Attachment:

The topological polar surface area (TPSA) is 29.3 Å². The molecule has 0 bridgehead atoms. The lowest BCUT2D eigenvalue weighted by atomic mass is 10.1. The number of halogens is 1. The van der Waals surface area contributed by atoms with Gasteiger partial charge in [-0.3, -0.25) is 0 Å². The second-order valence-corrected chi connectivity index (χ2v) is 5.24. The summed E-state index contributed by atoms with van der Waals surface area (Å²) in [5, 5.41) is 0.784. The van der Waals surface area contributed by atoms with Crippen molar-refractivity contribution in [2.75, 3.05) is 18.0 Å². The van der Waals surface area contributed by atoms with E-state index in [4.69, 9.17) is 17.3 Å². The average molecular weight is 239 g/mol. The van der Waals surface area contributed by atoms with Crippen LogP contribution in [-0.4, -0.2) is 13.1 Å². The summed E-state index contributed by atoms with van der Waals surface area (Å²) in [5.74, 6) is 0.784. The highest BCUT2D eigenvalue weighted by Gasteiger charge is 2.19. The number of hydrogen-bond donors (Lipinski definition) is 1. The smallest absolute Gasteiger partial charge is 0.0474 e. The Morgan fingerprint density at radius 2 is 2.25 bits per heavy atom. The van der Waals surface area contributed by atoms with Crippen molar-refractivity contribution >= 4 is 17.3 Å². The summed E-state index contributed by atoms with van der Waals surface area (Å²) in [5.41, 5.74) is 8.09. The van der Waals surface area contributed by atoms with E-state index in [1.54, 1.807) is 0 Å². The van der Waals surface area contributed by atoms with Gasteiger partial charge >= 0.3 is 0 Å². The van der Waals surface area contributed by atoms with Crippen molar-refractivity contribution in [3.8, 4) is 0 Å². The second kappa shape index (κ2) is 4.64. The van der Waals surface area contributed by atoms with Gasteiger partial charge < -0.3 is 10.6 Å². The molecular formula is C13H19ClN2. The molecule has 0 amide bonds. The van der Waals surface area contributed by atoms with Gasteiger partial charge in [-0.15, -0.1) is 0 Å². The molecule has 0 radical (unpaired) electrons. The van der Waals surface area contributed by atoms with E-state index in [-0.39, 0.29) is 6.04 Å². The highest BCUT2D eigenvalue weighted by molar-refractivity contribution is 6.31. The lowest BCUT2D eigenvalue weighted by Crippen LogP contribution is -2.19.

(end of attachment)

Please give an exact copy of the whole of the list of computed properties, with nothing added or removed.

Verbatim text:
The topological polar surface area (TPSA) is 29.3 Å². The molecule has 0 bridgehead atoms. The lowest BCUT2D eigenvalue weighted by atomic mass is 10.1. The number of halogens is 1. The van der Waals surface area contributed by atoms with Gasteiger partial charge in [-0.3, -0.25) is 0 Å². The second-order valence-corrected chi connectivity index (χ2v) is 5.24. The summed E-state index contributed by atoms with van der Waals surface area (Å²) in [5, 5.41) is 0.784. The van der Waals surface area contributed by atoms with Crippen molar-refractivity contribution in [2.75, 3.05) is 18.0 Å². The van der Waals surface area contributed by atoms with E-state index in [4.69, 9.17) is 17.3 Å². The average molecular weight is 239 g/mol. The van der Waals surface area contributed by atoms with Crippen LogP contribution in [-0.4, -0.2) is 13.1 Å². The summed E-state index contributed by atoms with van der Waals surface area (Å²) in [5.74, 6) is 0.784. The highest BCUT2D eigenvalue weighted by Gasteiger charge is 2.19. The number of hydrogen-bond donors (Lipinski definition) is 1. The smallest absolute Gasteiger partial charge is 0.0474 e. The Morgan fingerprint density at radius 2 is 2.25 bits per heavy atom. The van der Waals surface area contributed by atoms with Crippen molar-refractivity contribution >= 4 is 17.3 Å². The summed E-state index contributed by atoms with van der Waals surface area (Å²) in [5.41, 5.74) is 8.09. The van der Waals surface area contributed by atoms with E-state index in [1.54, 1.807) is 0 Å². The van der Waals surface area contributed by atoms with Gasteiger partial charge >= 0.3 is 0 Å². The van der Waals surface area contributed by atoms with Crippen molar-refractivity contribution in [3.8, 4) is 0 Å². The second kappa shape index (κ2) is 4.64. The van der Waals surface area contributed by atoms with Gasteiger partial charge < -0.3 is 10.6 Å². The molecular formula is C13H19ClN2. The molecule has 0 amide bonds. The van der Waals surface area contributed by atoms with Gasteiger partial charge in [-0.15, -0.1) is 0 Å². The molecule has 0 radical (unpaired) electrons. The van der Waals surface area contributed by atoms with E-state index in [-0.39, 0.29) is 6.04 Å². The highest BCUT2D eigenvalue weighted by molar-refractivity contribution is 6.31. The lowest BCUT2D eigenvalue weighted by Crippen LogP contribution is -2.19.